Will winter make it harder to battle COVID-19?

It may not be upon us just yet, but the Australian winter might make it more difficult to fight off COVID-19, according to one of the country’s leading infectious disease experts.

Although flu’s peak time is from June to August, it’s concerning that we’ve already seen the infection spread rapidly while the weather is still warm, says Adelaide University Professor Michael Beard.

“So what’s going to happen in winter? It could be worse,” he told AAP.

“We just don’t know, but there are some concerns.”

One is that the saliva and mucus droplets we cough up and sneeze out are smaller in winter, which means they more deeply penetrate the lungs of anyone who breath them in. It’s not good news if they’re infected.

Mucus is 98 per cent water so it’s instead allowed to dry out, it can produce that crusty kind of nasal obstruction we’re all occasionally familiar with, which also allows pathogens to get trapped in our airways.

One place that has a high likelihood for this to happen is indoors, when heaters are blasting or fires are roaring.

However, when outdoors in the cold, the nose and lungs can have a decreased response to virus infection. So that could be another potential problem.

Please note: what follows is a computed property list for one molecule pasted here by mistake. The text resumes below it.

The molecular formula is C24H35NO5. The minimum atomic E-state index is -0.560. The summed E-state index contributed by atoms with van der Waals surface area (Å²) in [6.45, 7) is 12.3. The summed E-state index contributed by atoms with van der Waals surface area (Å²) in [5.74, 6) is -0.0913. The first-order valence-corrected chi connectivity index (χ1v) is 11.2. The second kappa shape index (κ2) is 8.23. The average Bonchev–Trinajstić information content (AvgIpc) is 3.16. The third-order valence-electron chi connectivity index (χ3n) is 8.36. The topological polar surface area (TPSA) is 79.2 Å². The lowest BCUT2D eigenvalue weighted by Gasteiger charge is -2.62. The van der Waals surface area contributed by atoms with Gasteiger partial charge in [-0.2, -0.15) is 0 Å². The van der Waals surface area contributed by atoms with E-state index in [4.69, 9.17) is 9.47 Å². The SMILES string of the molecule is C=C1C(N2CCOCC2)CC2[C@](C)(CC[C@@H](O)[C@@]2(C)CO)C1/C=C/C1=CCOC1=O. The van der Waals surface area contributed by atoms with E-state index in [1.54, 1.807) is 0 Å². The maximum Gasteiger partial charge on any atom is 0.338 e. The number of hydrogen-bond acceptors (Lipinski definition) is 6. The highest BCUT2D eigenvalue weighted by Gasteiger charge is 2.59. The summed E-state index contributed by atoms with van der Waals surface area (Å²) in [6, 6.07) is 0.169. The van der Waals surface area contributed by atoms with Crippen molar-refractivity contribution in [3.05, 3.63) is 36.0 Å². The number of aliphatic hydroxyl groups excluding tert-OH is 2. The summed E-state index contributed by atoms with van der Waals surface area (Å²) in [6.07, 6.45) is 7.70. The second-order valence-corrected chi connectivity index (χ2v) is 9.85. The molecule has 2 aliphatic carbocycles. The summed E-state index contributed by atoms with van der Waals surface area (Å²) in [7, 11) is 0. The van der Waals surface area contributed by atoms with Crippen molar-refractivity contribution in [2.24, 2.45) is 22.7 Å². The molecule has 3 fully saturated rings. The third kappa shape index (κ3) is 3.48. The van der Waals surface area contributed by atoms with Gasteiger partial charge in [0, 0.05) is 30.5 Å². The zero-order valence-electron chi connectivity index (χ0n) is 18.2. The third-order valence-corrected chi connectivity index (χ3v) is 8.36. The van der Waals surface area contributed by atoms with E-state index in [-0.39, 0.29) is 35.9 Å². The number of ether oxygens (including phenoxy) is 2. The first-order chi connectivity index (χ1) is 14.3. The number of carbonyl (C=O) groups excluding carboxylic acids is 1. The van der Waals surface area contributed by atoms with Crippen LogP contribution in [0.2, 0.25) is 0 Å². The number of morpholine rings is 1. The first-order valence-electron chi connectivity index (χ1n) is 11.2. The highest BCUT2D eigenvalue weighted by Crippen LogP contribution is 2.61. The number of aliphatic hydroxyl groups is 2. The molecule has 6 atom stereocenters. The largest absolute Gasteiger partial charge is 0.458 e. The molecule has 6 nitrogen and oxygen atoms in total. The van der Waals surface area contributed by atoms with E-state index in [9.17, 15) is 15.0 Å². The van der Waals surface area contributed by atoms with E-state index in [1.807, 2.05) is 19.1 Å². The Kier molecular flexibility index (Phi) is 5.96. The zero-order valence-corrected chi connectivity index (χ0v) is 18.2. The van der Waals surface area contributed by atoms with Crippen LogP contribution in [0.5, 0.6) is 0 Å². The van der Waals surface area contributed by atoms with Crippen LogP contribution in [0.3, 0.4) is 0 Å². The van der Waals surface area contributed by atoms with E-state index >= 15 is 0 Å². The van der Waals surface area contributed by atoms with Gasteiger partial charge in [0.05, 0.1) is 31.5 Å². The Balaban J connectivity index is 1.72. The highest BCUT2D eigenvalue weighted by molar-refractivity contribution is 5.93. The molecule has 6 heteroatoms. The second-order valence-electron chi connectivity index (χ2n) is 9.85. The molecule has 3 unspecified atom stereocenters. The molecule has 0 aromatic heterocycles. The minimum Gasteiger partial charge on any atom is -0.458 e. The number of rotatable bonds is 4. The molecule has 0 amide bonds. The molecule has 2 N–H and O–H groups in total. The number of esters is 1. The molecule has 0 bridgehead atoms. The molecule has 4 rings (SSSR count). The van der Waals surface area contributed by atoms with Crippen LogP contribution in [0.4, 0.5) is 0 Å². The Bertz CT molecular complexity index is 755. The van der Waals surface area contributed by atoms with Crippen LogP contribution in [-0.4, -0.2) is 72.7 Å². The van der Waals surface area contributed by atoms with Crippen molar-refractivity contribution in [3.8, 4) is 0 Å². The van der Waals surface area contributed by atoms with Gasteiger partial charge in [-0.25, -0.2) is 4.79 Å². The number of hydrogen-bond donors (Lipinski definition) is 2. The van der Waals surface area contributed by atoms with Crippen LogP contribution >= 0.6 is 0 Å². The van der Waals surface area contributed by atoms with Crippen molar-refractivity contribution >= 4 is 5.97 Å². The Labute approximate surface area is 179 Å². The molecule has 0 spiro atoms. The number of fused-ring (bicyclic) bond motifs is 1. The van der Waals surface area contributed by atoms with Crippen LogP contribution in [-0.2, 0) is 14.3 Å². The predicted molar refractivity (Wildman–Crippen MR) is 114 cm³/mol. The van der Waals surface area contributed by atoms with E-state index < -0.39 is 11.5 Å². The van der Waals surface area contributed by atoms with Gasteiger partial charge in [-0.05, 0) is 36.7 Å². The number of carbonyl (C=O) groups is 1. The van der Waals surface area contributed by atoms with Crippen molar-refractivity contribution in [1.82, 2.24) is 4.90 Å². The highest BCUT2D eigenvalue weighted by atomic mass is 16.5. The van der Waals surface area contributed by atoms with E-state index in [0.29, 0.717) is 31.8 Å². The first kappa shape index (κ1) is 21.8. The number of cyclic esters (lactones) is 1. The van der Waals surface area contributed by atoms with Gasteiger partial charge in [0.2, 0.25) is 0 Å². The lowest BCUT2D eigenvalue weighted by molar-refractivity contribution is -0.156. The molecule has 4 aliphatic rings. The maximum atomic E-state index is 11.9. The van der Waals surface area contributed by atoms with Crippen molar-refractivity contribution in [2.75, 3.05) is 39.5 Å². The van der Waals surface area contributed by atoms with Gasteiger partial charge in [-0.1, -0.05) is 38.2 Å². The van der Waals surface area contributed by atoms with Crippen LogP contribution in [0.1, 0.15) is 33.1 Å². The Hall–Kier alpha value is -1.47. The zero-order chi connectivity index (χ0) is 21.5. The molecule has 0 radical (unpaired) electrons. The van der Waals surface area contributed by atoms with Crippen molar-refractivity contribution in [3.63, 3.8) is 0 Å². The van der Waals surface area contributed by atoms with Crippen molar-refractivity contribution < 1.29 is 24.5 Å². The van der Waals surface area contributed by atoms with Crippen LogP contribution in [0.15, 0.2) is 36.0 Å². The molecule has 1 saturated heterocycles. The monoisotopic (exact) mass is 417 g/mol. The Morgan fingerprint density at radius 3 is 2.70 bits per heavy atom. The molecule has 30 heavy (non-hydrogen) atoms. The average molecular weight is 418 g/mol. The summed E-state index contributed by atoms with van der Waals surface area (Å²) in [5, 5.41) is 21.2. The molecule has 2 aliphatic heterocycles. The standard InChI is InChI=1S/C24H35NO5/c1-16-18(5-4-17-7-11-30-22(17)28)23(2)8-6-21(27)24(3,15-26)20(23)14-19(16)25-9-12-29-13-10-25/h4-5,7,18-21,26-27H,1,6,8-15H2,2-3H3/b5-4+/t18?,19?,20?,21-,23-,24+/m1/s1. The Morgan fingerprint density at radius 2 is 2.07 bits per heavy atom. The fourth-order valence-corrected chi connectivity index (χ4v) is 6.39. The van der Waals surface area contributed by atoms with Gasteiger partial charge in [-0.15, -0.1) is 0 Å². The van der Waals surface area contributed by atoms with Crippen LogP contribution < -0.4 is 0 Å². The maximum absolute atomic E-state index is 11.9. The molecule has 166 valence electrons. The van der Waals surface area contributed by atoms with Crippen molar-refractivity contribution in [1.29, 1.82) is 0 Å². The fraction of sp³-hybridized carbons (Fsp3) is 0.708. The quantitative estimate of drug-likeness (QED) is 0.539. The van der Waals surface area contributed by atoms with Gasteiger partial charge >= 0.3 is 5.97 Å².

Professor Beard says perhaps his main concern moving into the Australian Winter is “how this coronavirus is going to interface with influenza virus infection.

“I would urge people to get their flu vaccinations.”

Australian’s have been told that social distancing measures could last as long as two years, with people being forced to stay at home well after Christmas.

Issuing a warning on Friday, Prime Minister Scott Morrison said Aussies can expect six months of stringent social distancing measures as the national infection rate dropped to under 10 per cent.

But infectious disease expert Professor Peter Collignon said COVID-19’s seasonal nature meant the number of cases may not reduce significantly until spring.

“You know what the bad news is? We’re going to have to do a lot of this social distancing for another 18 months to two years,” said Professor Collignon.

“This virus is not going to go anywhere soon. We’ll have a reprieve next spring because there’s less transmission of viruses in summer.”

He added the virus would continue to have an effect in Australia until a cure is found.

This article originally appeared on Over60.